Ever since the book Barbarians at the Gates came out in 1989, journalists have made egregious use of its title in any article touching on private equity, mergers and acquisitions, or Wall Street in general. But with the explosion of mega-buyouts over the past few years, as well as the reascent of Kohlberg Kravis Roberts to the very top of the private equity game, the “Barbarian” references are already on their way to a record year.
A recent example: reporting on the KKR-led buyout of hospital group HCA, the Wall Street Journal came up with “Barbarians at the Bedside”. Nice one.
PEI did a little research on this topic with the aid of Factiva, a news-search engine. Isolating the most important mainstream financial news services (WSJ, FT, et al), we searched the phrase “Barbarians at the” by year. The results, graphically represented below, show a mid-2000s decline in the use of the reference – perhaps indicative of a lack of faith in private equity's future. A 2001 headline from The Deal was a harbinger of this skepticism – “Mediocrity at the Gates”, an article about KKR's then-sagging IRRs.
Well, private equity, and KKR, are back, bigger than ever, and bursting through big-buyout gates all over the world. And journalists can't get enough of the “Barbarian” word-plays, as well as historic references to the RJR Nabisco story. By August 15 this year, 51 articles mentioning “barbarians at the” had appeared in the major newspapers and wire services. This shows a hyper-awareness of the increased role private equity is playing in the world economy, and the major role KKR is playing in private equity. It also spells good news for Bryan Burrough and John Helyar, the book's authors.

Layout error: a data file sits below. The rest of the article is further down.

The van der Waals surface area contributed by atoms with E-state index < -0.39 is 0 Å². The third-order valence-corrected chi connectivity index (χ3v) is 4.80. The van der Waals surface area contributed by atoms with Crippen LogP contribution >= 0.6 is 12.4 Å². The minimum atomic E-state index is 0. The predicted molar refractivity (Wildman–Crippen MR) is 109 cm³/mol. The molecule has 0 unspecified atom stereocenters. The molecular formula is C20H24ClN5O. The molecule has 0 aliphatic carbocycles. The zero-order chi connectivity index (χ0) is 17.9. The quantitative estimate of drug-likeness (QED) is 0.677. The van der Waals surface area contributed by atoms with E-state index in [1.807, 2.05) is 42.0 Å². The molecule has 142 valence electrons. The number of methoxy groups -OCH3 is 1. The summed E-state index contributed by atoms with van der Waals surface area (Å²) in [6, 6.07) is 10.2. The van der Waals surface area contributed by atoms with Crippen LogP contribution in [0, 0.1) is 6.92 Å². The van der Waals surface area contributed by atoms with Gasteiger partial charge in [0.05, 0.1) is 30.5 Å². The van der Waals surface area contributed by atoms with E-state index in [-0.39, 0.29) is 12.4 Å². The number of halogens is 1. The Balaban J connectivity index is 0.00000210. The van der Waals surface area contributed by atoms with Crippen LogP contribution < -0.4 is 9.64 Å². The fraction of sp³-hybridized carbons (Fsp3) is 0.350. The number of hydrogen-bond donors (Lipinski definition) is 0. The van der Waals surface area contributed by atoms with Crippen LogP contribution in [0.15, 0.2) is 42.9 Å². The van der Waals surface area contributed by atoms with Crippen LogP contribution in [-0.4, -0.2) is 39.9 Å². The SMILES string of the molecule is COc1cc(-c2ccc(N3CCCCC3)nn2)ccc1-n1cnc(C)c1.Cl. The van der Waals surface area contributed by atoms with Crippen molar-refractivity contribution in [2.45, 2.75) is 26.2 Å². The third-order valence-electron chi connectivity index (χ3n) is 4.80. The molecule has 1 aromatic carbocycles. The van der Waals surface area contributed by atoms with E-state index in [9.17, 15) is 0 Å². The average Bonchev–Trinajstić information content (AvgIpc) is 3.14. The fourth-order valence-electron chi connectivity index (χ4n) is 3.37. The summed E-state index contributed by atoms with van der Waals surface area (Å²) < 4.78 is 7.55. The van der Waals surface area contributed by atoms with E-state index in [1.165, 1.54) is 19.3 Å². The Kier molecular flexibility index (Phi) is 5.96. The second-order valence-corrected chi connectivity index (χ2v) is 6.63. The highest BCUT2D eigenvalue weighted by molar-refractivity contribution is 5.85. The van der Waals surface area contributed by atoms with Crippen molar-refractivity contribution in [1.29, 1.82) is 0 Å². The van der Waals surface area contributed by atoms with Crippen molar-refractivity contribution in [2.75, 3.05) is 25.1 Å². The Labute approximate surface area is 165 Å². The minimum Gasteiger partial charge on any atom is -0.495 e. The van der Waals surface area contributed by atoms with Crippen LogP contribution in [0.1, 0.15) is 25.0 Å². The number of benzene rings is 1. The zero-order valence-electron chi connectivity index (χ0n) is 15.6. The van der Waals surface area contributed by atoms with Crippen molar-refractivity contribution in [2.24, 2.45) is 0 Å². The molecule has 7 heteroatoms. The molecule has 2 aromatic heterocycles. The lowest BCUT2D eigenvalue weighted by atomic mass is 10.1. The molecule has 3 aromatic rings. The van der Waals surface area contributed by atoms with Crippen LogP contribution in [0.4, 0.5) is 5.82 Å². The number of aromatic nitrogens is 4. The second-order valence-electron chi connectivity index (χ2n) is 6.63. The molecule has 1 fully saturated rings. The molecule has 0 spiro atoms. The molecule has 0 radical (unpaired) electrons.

As for private equity's image, “barbarians” might not be how most GPs would like to be perceived, but at least it feels good to be back at the gates.
“The threat of buyouts and the relatively low cost of capital may be encouraging other companies to re-leverage. If these patterns continued, they would increase the vulnerability of global corporate balance sheets to a change in the future financial environment.”.
Bank of England, July 2006
“Part of this is scapegoating, and part of it involved real issues. I believe we live in a time that is anti-growth. We are absolutely moving away from [the use of stock options]. I think it will hurt.”
Roger McNamee, co-founder of Elevation Partners, on the repercussions of America's stock option backdating scandal. Quoted in the Financial Times.
“Experienced secondary fund managers should be expected to improve their ways of doing business and hence deliver even better results going forward: source deals more creatively, price assets more accurately, employ smarter structuring and achieve greater alignment of interest with vendors.”
Jeremy Coller, Coller Capital, on performance expectations for secondary funds. See p. 45 onwards.
“Our investment thesis is not based on any kind of cost-cutting.”
Michael Michelson, a partner at KKR, on his firm's game plan for HCA, the world's largest LBO at $33 billion. See p. 26